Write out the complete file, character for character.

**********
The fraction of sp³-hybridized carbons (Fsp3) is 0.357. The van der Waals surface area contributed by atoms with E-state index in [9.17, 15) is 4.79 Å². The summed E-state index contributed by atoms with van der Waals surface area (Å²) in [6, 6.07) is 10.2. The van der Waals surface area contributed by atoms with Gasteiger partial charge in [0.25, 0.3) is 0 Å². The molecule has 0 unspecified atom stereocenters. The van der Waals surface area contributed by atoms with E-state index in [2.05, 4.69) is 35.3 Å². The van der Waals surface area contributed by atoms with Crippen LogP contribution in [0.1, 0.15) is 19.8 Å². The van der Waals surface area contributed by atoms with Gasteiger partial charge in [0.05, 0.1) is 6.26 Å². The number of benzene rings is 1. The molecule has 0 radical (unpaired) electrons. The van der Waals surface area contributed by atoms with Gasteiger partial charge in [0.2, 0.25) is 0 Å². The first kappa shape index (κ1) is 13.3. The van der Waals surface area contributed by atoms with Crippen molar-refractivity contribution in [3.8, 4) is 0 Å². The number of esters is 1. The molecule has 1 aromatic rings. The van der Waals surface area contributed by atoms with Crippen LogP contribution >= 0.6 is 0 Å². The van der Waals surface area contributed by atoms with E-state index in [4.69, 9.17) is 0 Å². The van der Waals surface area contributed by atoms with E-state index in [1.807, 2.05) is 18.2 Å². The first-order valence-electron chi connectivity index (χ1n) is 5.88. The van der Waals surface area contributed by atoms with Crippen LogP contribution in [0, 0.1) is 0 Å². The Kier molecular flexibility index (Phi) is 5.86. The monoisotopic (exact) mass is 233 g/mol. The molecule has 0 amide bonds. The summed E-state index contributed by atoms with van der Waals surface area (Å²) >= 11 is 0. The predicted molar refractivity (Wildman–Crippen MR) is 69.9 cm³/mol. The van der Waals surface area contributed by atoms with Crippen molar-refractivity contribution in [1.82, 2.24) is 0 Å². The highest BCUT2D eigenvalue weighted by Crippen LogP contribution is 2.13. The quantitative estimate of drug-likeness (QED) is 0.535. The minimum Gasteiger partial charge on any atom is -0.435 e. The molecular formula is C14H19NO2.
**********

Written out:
The fraction of sp³-hybridized carbons (Fsp3) is 0.357. The van der Waals surface area contributed by atoms with E-state index in [9.17, 15) is 4.79 Å². The summed E-state index contributed by atoms with van der Waals surface area (Å²) in [6, 6.07) is 10.2. The van der Waals surface area contributed by atoms with Gasteiger partial charge in [0.25, 0.3) is 0 Å². The molecule has 0 unspecified atom stereocenters. The van der Waals surface area contributed by atoms with E-state index in [2.05, 4.69) is 35.3 Å². The van der Waals surface area contributed by atoms with Crippen LogP contribution in [0.1, 0.15) is 19.8 Å². The van der Waals surface area contributed by atoms with Gasteiger partial charge in [0.05, 0.1) is 6.26 Å². The number of benzene rings is 1. The molecule has 0 radical (unpaired) electrons. The van der Waals surface area contributed by atoms with Gasteiger partial charge in [0.2, 0.25) is 0 Å². The first kappa shape index (κ1) is 13.3. The van der Waals surface area contributed by atoms with Crippen molar-refractivity contribution in [3.8, 4) is 0 Å². The number of esters is 1. The molecule has 1 aromatic rings. The van der Waals surface area contributed by atoms with Crippen LogP contribution >= 0.6 is 0 Å². The van der Waals surface area contributed by atoms with E-state index in [4.69, 9.17) is 0 Å². The van der Waals surface area contributed by atoms with E-state index in [1.807, 2.05) is 18.2 Å². The first-order valence-electron chi connectivity index (χ1n) is 5.88. The van der Waals surface area contributed by atoms with Crippen LogP contribution in [0, 0.1) is 0 Å². The Kier molecular flexibility index (Phi) is 5.86. The monoisotopic (exact) mass is 233 g/mol. The molecule has 0 amide bonds. The summed E-state index contributed by atoms with van der Waals surface area (Å²) >= 11 is 0. The predicted molar refractivity (Wildman–Crippen MR) is 69.9 cm³/mol. The van der Waals surface area contributed by atoms with Crippen molar-refractivity contribution in [1.82, 2.24) is 0 Å². The highest BCUT2D eigenvalue weighted by Crippen LogP contribution is 2.13. The quantitative estimate of drug-likeness (QED) is 0.535. The minimum Gasteiger partial charge on any atom is -0.435 e. The molecular formula is C14H19NO2.